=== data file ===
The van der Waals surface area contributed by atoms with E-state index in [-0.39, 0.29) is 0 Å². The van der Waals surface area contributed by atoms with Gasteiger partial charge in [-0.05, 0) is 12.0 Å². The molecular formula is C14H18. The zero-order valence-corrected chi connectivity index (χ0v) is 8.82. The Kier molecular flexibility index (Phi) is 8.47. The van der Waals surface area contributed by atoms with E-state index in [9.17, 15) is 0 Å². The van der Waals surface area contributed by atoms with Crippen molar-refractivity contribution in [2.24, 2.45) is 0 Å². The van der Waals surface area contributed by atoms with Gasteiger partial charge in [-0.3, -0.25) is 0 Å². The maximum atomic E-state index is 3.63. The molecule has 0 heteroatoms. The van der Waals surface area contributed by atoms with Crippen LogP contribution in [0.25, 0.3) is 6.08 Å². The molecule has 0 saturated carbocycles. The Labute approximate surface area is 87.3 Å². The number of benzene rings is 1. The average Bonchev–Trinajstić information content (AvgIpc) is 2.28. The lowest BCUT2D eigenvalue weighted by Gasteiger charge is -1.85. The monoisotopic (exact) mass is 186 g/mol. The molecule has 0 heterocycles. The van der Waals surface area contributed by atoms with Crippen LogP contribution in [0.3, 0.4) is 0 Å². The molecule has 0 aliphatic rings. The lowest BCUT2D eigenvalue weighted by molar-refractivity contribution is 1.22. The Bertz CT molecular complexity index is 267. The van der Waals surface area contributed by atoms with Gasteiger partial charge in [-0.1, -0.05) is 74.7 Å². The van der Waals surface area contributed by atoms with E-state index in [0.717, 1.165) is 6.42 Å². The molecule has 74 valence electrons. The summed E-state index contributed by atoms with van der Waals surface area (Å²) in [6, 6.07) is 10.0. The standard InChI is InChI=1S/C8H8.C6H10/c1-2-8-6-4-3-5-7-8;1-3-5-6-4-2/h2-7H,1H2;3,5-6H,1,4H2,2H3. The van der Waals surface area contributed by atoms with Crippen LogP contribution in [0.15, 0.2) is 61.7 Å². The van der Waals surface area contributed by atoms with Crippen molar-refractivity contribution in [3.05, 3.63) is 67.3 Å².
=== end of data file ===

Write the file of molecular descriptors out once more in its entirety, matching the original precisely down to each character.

The van der Waals surface area contributed by atoms with E-state index in [-0.39, 0.29) is 0 Å². The van der Waals surface area contributed by atoms with Gasteiger partial charge in [-0.05, 0) is 12.0 Å². The molecular formula is C14H18. The zero-order valence-corrected chi connectivity index (χ0v) is 8.82. The Kier molecular flexibility index (Phi) is 8.47. The van der Waals surface area contributed by atoms with E-state index in [9.17, 15) is 0 Å². The van der Waals surface area contributed by atoms with Crippen molar-refractivity contribution in [2.24, 2.45) is 0 Å². The van der Waals surface area contributed by atoms with Gasteiger partial charge in [-0.3, -0.25) is 0 Å². The maximum atomic E-state index is 3.63. The molecule has 0 heteroatoms. The van der Waals surface area contributed by atoms with Crippen LogP contribution in [0.25, 0.3) is 6.08 Å². The molecule has 0 saturated carbocycles. The Labute approximate surface area is 87.3 Å². The number of benzene rings is 1. The average Bonchev–Trinajstić information content (AvgIpc) is 2.28. The lowest BCUT2D eigenvalue weighted by Gasteiger charge is -1.85. The monoisotopic (exact) mass is 186 g/mol. The molecule has 0 heterocycles. The van der Waals surface area contributed by atoms with Crippen LogP contribution in [0.3, 0.4) is 0 Å². The molecule has 0 aliphatic rings. The lowest BCUT2D eigenvalue weighted by molar-refractivity contribution is 1.22. The Bertz CT molecular complexity index is 267. The van der Waals surface area contributed by atoms with Gasteiger partial charge in [-0.1, -0.05) is 74.7 Å². The van der Waals surface area contributed by atoms with E-state index in [0.717, 1.165) is 6.42 Å². The molecule has 74 valence electrons. The summed E-state index contributed by atoms with van der Waals surface area (Å²) in [6, 6.07) is 10.0. The standard InChI is InChI=1S/C8H8.C6H10/c1-2-8-6-4-3-5-7-8;1-3-5-6-4-2/h2-7H,1H2;3,5-6H,1,4H2,2H3. The van der Waals surface area contributed by atoms with Crippen LogP contribution in [0.15, 0.2) is 61.7 Å². The van der Waals surface area contributed by atoms with Crippen molar-refractivity contribution in [3.05, 3.63) is 67.3 Å².